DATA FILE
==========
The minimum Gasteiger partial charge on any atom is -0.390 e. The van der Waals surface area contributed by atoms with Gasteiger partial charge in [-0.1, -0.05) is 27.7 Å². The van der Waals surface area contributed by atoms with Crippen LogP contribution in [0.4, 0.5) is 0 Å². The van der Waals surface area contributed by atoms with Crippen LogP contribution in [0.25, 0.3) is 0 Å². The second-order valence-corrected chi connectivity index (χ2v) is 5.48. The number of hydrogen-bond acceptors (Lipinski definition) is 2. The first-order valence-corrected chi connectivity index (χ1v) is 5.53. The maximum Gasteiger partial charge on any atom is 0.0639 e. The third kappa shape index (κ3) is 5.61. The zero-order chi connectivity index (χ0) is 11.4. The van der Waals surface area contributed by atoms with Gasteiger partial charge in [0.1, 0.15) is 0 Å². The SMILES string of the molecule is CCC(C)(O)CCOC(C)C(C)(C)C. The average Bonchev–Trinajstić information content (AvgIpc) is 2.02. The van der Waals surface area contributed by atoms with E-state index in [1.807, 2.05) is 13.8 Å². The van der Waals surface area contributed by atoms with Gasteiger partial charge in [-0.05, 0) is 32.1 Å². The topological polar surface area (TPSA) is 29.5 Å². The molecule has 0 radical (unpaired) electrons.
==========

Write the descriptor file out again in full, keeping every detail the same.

The minimum Gasteiger partial charge on any atom is -0.390 e. The van der Waals surface area contributed by atoms with Gasteiger partial charge in [-0.1, -0.05) is 27.7 Å². The van der Waals surface area contributed by atoms with Crippen LogP contribution in [0.4, 0.5) is 0 Å². The van der Waals surface area contributed by atoms with Crippen LogP contribution in [0.25, 0.3) is 0 Å². The second-order valence-corrected chi connectivity index (χ2v) is 5.48. The number of hydrogen-bond acceptors (Lipinski definition) is 2. The first-order valence-corrected chi connectivity index (χ1v) is 5.53. The maximum Gasteiger partial charge on any atom is 0.0639 e. The third kappa shape index (κ3) is 5.61. The zero-order chi connectivity index (χ0) is 11.4. The van der Waals surface area contributed by atoms with Gasteiger partial charge in [0.1, 0.15) is 0 Å². The SMILES string of the molecule is CCC(C)(O)CCOC(C)C(C)(C)C. The average Bonchev–Trinajstić information content (AvgIpc) is 2.02. The van der Waals surface area contributed by atoms with E-state index in [1.807, 2.05) is 13.8 Å². The van der Waals surface area contributed by atoms with Gasteiger partial charge in [-0.05, 0) is 32.1 Å². The topological polar surface area (TPSA) is 29.5 Å². The molecule has 0 radical (unpaired) electrons.